After Dark: Standing and Social Conflict
I was asked to elaborate on social conflict and standing. I think thematically, no game heavily involving children could really work without a school or other organized social gathering place to serve as a backdrop for adventure. Scroll down to “Queen of the playground” if you just want the example without all the thought behind it.
My own son is homeschooled but that doesn’t mean that he sits in the house all day, every day. We take part in two different homeschool cooperatives where he experiences a classroom-like environment. He volunteers at a library and gets to interact with many other children there. So even without the typical school, an organized social environment still exists.
Most children however, do go to schools. While a campaign could be run during the summer, it wouldn’t make the school pointless. The character would still have friends and possibly family that attend the same school. What I’m trying to say is that school, as a concept is very important in the lives of children. A great many campaigns will probably involve important social interaction to some extent. So, it is important that the players have a system in place that is just as fun to interact with.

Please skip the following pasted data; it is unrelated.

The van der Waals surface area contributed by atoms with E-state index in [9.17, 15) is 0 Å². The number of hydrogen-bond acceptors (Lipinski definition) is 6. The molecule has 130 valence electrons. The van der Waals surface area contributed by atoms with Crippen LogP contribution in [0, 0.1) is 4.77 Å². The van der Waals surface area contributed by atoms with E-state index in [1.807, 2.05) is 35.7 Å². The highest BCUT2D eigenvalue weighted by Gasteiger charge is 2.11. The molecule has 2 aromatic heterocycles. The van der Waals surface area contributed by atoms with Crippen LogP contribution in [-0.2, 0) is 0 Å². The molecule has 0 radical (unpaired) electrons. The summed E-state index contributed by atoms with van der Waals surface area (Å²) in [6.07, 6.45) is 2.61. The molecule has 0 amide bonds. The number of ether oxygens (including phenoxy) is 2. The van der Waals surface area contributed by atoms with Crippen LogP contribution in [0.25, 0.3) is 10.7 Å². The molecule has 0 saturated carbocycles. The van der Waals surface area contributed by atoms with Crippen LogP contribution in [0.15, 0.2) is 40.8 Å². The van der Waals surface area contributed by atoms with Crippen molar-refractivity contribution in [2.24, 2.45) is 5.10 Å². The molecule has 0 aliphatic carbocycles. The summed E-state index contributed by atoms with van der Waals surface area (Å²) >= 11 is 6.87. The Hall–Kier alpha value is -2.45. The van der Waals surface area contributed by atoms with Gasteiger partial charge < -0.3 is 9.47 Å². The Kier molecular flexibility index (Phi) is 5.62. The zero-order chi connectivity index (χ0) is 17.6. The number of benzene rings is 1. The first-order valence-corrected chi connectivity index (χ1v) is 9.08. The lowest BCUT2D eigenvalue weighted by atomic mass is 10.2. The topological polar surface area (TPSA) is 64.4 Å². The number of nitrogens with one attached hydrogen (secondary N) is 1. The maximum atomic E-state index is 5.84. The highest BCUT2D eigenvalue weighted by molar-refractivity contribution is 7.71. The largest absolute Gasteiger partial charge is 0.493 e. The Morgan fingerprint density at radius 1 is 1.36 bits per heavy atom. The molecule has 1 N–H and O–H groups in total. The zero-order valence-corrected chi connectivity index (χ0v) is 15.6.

Before we get to the how, we should analyze the why. Why does Standing work how it does? To that end, I will list the goals that I had in mind and explain how having a social system at all is helpful as well as how Standing in particular is a good idea. As in all things Fate however, the Standing mechanic is a piece that can be removed and tweaked like anything else. The great thing about Fate is it’s robustness. If this mechanic doesn’t work for you, you can easily replace it with something else or gloss over it entirely.
Less charismatic players should still be able to play charismatic characters.
There are many players who do not know how to swing a sword without pulling something yet, those same players may choose to play a dual wielding ninja with an ancient pair of blades handed down by his ancestors. It’s one of the best parts of playing a role-playing game. The character is not you and so doesn’t need to have your limitations or benefits. You could be an exceptionally fit twenty-something who wants to play an aging cop on the edge of retirement.